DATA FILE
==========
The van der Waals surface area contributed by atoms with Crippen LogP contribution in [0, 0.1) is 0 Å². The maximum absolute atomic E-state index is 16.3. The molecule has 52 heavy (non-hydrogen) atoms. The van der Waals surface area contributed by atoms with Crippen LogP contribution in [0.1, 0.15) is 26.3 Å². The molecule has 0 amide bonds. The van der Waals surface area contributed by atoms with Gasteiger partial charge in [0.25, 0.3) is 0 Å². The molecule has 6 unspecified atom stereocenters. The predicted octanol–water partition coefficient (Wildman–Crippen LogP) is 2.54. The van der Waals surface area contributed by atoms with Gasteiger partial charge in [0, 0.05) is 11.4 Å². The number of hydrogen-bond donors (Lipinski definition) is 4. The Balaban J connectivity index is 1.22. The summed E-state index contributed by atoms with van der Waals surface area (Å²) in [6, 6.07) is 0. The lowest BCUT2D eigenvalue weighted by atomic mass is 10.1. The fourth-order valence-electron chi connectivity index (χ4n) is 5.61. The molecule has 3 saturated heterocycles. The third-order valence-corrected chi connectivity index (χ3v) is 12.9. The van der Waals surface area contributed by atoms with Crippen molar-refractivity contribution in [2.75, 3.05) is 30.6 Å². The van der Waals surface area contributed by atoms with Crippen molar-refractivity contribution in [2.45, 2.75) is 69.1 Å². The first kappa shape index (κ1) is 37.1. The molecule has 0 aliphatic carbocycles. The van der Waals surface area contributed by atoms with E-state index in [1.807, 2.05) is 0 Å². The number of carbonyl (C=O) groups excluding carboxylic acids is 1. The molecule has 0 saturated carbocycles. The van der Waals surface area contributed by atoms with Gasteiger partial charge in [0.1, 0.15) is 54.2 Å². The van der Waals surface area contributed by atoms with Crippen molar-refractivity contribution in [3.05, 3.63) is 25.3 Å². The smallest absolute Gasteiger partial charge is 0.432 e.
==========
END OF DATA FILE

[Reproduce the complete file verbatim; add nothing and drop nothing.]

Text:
The van der Waals surface area contributed by atoms with Crippen LogP contribution in [0, 0.1) is 0 Å². The maximum absolute atomic E-state index is 16.3. The molecule has 52 heavy (non-hydrogen) atoms. The van der Waals surface area contributed by atoms with Crippen LogP contribution in [0.1, 0.15) is 26.3 Å². The molecule has 0 amide bonds. The van der Waals surface area contributed by atoms with Gasteiger partial charge in [0.25, 0.3) is 0 Å². The molecule has 6 unspecified atom stereocenters. The predicted octanol–water partition coefficient (Wildman–Crippen LogP) is 2.54. The van der Waals surface area contributed by atoms with Gasteiger partial charge in [0, 0.05) is 11.4 Å². The number of hydrogen-bond donors (Lipinski definition) is 4. The Balaban J connectivity index is 1.22. The summed E-state index contributed by atoms with van der Waals surface area (Å²) in [6, 6.07) is 0. The lowest BCUT2D eigenvalue weighted by atomic mass is 10.1. The fourth-order valence-electron chi connectivity index (χ4n) is 5.61. The molecule has 3 saturated heterocycles. The third-order valence-corrected chi connectivity index (χ3v) is 12.9. The van der Waals surface area contributed by atoms with Crippen molar-refractivity contribution in [2.75, 3.05) is 30.6 Å². The van der Waals surface area contributed by atoms with Crippen molar-refractivity contribution in [2.45, 2.75) is 69.1 Å². The first kappa shape index (κ1) is 37.1. The molecule has 0 aliphatic carbocycles. The van der Waals surface area contributed by atoms with E-state index in [1.807, 2.05) is 0 Å². The number of carbonyl (C=O) groups excluding carboxylic acids is 1. The molecule has 0 saturated carbocycles. The van der Waals surface area contributed by atoms with Gasteiger partial charge in [0.1, 0.15) is 54.2 Å². The van der Waals surface area contributed by atoms with Crippen molar-refractivity contribution in [3.05, 3.63) is 25.3 Å². The smallest absolute Gasteiger partial charge is 0.432 e.